The investment community marked the beginning of Janet Yellen’s tenure as chairman of the Federal Reserve with a less than cheery reception.
Stocks on both sides of the Atlantic began the week with sharp declines spurred by a weak reading on U.S. manufacturing activity and continued trepidation about growth in emerging markets and corporate earnings.
The S&P 500 Retailing Industry Group lost 2.5 percent to close at 845.77, worse than the 2.1 percent decline of the Dow Jones Industrial Average, to 15,372.80, and the S&P 500’s 2.3 percent decline, to 1,741.89. The retail index’s drop was the second largest of the year, just slightly less than Friday’s 2.6 percent slide, and left the index down 10 percent since the start of the year. It’s lost ground in 16 of 22 trading sessions in 2014.
U.S. markets fell at the opening bell on word that the Institute of Supply Management’s manufacturing index came in at 51.3 percent in January, down from 56.5 percent in December and below the 56 percent mark expected by analysts. Apparel, leather and allied products were among the manufacturing sectors contracting last month.
Yellen, confirmed by the Senate early last month, was sworn in to succeed Ben Bernanke as Federal Reserve chairman. Her term as the head of the central bank runs until February 2018.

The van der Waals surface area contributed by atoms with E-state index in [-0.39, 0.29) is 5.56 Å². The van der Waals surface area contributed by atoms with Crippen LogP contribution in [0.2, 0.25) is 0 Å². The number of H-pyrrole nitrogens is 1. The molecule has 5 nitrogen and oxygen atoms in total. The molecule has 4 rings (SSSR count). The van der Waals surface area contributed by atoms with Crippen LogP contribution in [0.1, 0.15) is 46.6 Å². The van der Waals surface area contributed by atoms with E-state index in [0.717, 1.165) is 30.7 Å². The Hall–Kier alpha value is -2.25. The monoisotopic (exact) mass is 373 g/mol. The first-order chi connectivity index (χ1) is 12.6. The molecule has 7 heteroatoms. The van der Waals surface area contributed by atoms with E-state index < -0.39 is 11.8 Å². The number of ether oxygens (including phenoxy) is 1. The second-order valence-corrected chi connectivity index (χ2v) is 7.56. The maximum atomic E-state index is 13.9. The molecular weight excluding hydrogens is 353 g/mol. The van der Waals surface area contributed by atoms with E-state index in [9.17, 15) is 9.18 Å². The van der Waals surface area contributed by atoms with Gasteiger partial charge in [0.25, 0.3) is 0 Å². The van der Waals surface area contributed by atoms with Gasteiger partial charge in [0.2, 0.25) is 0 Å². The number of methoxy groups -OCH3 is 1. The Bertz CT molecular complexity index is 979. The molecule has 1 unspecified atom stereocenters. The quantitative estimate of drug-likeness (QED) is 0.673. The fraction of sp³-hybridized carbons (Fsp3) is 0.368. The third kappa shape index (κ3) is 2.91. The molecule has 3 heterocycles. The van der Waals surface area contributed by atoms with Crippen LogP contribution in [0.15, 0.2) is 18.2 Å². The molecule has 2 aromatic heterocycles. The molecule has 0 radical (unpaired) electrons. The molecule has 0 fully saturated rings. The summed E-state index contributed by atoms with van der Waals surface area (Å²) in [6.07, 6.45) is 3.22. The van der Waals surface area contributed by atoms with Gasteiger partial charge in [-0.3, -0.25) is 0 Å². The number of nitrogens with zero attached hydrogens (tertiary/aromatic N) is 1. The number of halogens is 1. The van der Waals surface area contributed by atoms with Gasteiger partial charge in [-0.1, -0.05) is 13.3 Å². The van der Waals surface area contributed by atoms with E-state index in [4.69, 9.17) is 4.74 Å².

The sharpest loss among fashion, retail and beauty stocks tracked by WWD came from The Men’s Wearhouse Inc., off 7.8 percent to $44.31, as Jos. A. Bank Inc.’s resistance to MW’s offer to acquire Bank through a $1.61 billion cash tender offer, expressed in a letter to MW’s board released Sunday, made a deal appear less likely. Bank shares also surrendered value, falling 5 percent to $53.39. The cash tender offer is for $57.50 a share. Large losses were also taken by shareholders of New York & Co. Inc., down 6.2 percent to $4.25, and Christopher & Banks Corp., down 6 percent to $6.71.
Among only a handful of stocks with gains, Vince Holding Corp. rose 1 percent to $23.59 and Joe’s Jeans Inc. was up 0.9 percent to $1.15.
Europe’s markets also weathered a broad sell-off, with the FTSE MIB in Milan down 2.6 percent to 18,907.16 and the CAC 40 in Paris off 1.4 percent to 4,107.75. The DAX declined 1.3 percent to 9,186.52 in Frankfurt while the FTSE 100 was off 1.1 percent to 6,465.66 in London. Of the four European markets, only Milan’s is up so far for the year.
Among the heaviest losses came from Brunello Cucinelli, down 5.7 percent to 19.10 euros; Aeffe, down 5.1 percent to 0.75 euros, and Prada, down 4.2 percent to 56.95 Hong Kong dollars.
Those with positive days included French Connection Group, up 5.7 percent to 37 pence, and Bonmarche Holding, up 1.6 percent to 2.87 pounds.
The euro traded for $1.36 against the U.S. dollar while the pound was spotted at $1.64 and the Hong Kong dollar at 12.9 cents.